It is possible that the main title of the report Wilson's Disease is not the name you expected. Please check the synonyms listing to find the alternate name(s) and disorder subdivision(s) covered by this report.
Wilson's disease is a rare genetic disorder characterized by excess copper stored in various body tissues, particularly the liver, brain, and corneas of the eyes. The disease is progressive and, if left untreated, it may cause liver (hepatic) disease, central nervous system dysfunction, and death. Early diagnosis and treatment may prevent serious long-term disability and life threatening complications. Treatment is aimed at reducing the amount of copper that has accumulated in the body and maintaining normal copper levels thereafter.
WE MOVE (Worldwide Education and Awareness for Movement Disorders)
5731 Mosholu Avenue
Bronx, NY 10471
Wilson Disease Association
5572 N Diversey Blvd
Milwaukee, WI 53217
March of Dimes Birth Defects Foundation
1275 Mamaroneck Avenue
White Plains, NY 10605
American Liver Foundation
39 Broadway, Suite 2700
New York, NY 10006
NIH/National Institute of Neurological Disorders and Stroke
P.O. Box 5801
Bethesda, MD 20824
Genetic and Rare Diseases (GARD) Information Center
PO Box 8126
Gaithersburg, MD 20898-8126
PO Box 241956
Los Angeles, CA 90024
This is an abstract of a report from the National Organization for Rare Disorders (NORD). A copy of the complete report can be downloaded free from the NORD website for registered users. The complete report contains additional information including symptoms, causes, affected population, related disorders, standard and investigational therapies (if available), and references from medical literature. For a full-text version of this topic, go to www.rarediseases.org and click on Rare Disease Database under "Rare Disease Information".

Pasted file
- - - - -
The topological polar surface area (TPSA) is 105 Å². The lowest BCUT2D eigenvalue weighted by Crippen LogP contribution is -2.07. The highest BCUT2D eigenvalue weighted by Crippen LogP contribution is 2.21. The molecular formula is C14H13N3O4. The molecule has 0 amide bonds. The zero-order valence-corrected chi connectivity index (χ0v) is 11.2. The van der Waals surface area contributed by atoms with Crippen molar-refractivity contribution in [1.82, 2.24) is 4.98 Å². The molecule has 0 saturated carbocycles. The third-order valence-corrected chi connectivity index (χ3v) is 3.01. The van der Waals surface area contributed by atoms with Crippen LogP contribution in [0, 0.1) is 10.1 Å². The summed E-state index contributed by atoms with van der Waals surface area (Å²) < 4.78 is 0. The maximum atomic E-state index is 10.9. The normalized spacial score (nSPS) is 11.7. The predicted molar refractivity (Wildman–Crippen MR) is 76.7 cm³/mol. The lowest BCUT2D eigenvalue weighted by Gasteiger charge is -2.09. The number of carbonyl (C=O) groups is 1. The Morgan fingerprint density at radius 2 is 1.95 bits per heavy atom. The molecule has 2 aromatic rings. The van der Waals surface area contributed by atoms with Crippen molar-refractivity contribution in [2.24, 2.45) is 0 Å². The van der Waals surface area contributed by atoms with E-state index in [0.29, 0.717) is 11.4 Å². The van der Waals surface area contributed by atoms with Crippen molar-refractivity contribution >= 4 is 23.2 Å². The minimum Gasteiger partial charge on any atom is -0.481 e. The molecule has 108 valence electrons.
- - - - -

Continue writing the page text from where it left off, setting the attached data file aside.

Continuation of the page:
The information provided in this report is not intended for diagnostic purposes. It is provided for informational purposes only. NORD recommends that affected individuals seek the advice or counsel of their own personal physicians.
It is possible that the title of this topic is not the name you selected. Please check the Synonyms listing to find the alternate name(s) and Disorder Subdivision(s) covered by this report
This disease entry is based upon medical information available through the date at the end of the topic. Since NORD's resources are limited, it is not possible to keep every entry in the Rare Disease Database completely current and accurate. Please check with the agencies listed in the Resources section for the most current information about this disorder.
For additional information and assistance about rare disorders, please contact the National Organization for Rare Disorders at P.O. Box 1968, Danbury, CT 06813-1968; phone (203) 744-0100; web site www.rarediseases.org or email firstname.lastname@example.org
Last Updated: 3/7/2012
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